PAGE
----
exist. Matsushita Elec. Indus. Co. v. Zenith Radio
Corp., 475 U.S. 574, 586-87 (1986); First
Nat’l Bank v. Cities Serv. Co., 391 U.S. 253,
attempting to establish the existence or non-existence of a
genuine factual dispute, the party must support its assertion
by “citing to particular parts of materials in the
record, including depositions, documents, electronically
stored information, affidavits[, ] or declarations . . . or
other materials; or showing that the materials cited do not
establish the absence or presence of a genuine dispute, or
that an adverse party cannot produce admissible evidence to
support the fact.” Fed.R.Civ.P. 56(c)(1). The opposing
party must demonstrate that the fact in contention is
material, i.e., a fact that might affect the outcome of the
suit under the governing law. Anderson v. Liberty Lobby,
Inc., 477 U.S. 242, 248, 251-52 (1986); Owens v.
Local No. 169, Assoc. of W. Pulp and Paper Workers, 971
F.2d 347, 355 (9th Cir. 1987). The opposing party must also
demonstrate that the dispute about a material fact “is
‘genuine, ’ that is, if the evidence is such that
a reasonable jury could return a verdict for the nonmoving
party.” Anderson, 477 U.S. at 248. In other
words, the judge needs to answer the preliminary question
before the evidence is left to the jury of “not whether
there is literally no evidence, but whether there is any upon
which a jury could properly proceed to find a verdict for the
party producing it, upon whom the onus of proof is
imposed.” Anderson, 477 U.S. at 251 (quoting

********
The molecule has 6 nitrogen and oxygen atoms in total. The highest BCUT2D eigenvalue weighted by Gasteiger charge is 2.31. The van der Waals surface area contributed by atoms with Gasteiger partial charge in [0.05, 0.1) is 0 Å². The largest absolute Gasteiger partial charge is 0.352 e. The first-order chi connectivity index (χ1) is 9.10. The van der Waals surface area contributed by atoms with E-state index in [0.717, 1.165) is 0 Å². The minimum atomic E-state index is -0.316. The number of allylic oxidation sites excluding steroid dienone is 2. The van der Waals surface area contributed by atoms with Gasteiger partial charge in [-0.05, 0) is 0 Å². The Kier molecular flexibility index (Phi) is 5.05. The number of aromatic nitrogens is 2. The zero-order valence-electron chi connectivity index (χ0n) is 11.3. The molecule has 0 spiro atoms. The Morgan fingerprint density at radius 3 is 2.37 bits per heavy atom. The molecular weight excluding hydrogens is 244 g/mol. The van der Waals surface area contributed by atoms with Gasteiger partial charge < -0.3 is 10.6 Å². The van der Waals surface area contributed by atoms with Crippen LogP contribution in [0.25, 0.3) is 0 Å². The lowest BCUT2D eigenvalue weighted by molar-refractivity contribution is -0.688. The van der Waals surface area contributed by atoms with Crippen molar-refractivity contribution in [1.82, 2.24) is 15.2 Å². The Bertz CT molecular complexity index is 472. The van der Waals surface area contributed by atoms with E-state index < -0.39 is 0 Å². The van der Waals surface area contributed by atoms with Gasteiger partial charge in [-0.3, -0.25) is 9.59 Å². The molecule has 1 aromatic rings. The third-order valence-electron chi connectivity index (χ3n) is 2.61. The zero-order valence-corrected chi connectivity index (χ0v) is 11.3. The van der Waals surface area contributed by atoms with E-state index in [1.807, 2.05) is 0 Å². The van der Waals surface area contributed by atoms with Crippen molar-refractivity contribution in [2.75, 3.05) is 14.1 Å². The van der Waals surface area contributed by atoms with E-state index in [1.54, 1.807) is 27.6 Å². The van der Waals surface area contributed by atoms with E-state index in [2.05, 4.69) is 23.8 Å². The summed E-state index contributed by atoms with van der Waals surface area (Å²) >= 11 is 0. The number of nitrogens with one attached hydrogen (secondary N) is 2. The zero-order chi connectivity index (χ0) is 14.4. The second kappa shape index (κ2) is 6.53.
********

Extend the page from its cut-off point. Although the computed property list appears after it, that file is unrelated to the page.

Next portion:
Improvement Co. v. Munson, 81 U.S. 442, 448 (1871))
(emphasis in original). As the Supreme Court explained,
“[w]hen the moving party has carried its burden under
Rule [56(a)], its opponent must do more than simply show that
there is some metaphysical doubt as to the material
facts.” Matsushita, 475 U.S. at 586.
Therefore, “[w]here the record taken as a whole could
not lead a rational trier of fact to find for the nonmoving
party, there is no ‘genuine issue for
trial.’” Id. at 587.
resolving a summary judgment motion, the evidence of the
opposing party is to be believed, and all reasonable
inferences that may be drawn from the facts placed before the
court must be drawn in favor of the opposing party.
Anderson, 477 U.S. at 255. Nevertheless, inferences
are not drawn out of the air, and it is the opposing
party’s obligation to produce a factual predicate from
which the inference may be drawn. Richards v. Nielsen
Freight Lines, 602 F.Supp. 1224, 1244-45 (E.D. Cal.
1985), aff’d, 810 F.2d 898 (9th Cir. 1987).
issue in this case is hotly contested, and the parties have
identified numerous factual disputes with respect to (1)
whether the Known Loss Exclusion in Defendant’s
policies to USA Properties bars coverage; (2) whether USA
Properties qualifies as an additional insured under the
general liability policies issued by USA Properties’
subcontractors’ insurance carriers, thus rendering
Defendant’s policies excess; and (3) whether Defendant
acted in bad faith by refusing to settle or contribute to the
settlement. See Pl.’s Mot. Summ. J., ECF No.
78; Def.’s Mot. Summ. J., ECF No. 77. Indeed, the
parties disagree about fundamental issues such as when the
property damage in the underlying action actually commenced
and what caused that damage.
specifically, Defendant argues that the property damage began
in 2002, three years prior to the first policy period.
See Def.’s Mem. Supp. Summ. J., ECF No. 79, at
10. Plaintiff, however, argues that the property damage was
not discovered until 2012. See Pl.’s Mem.
Supp. Summ. J., ECF No. 78-1, at 6. Similarly, Defendant
argues defective construction was the sole cause, whereas
Plaintiff contends that the installation and repair of
scuppers in 2008 caused additional damage. See
Def.’s Mem. Supp. Summ. J., ECF No. 79, at 14;
Pl.’s Mem. Supp. Summ. J., ECF No. 78-1, at 6. A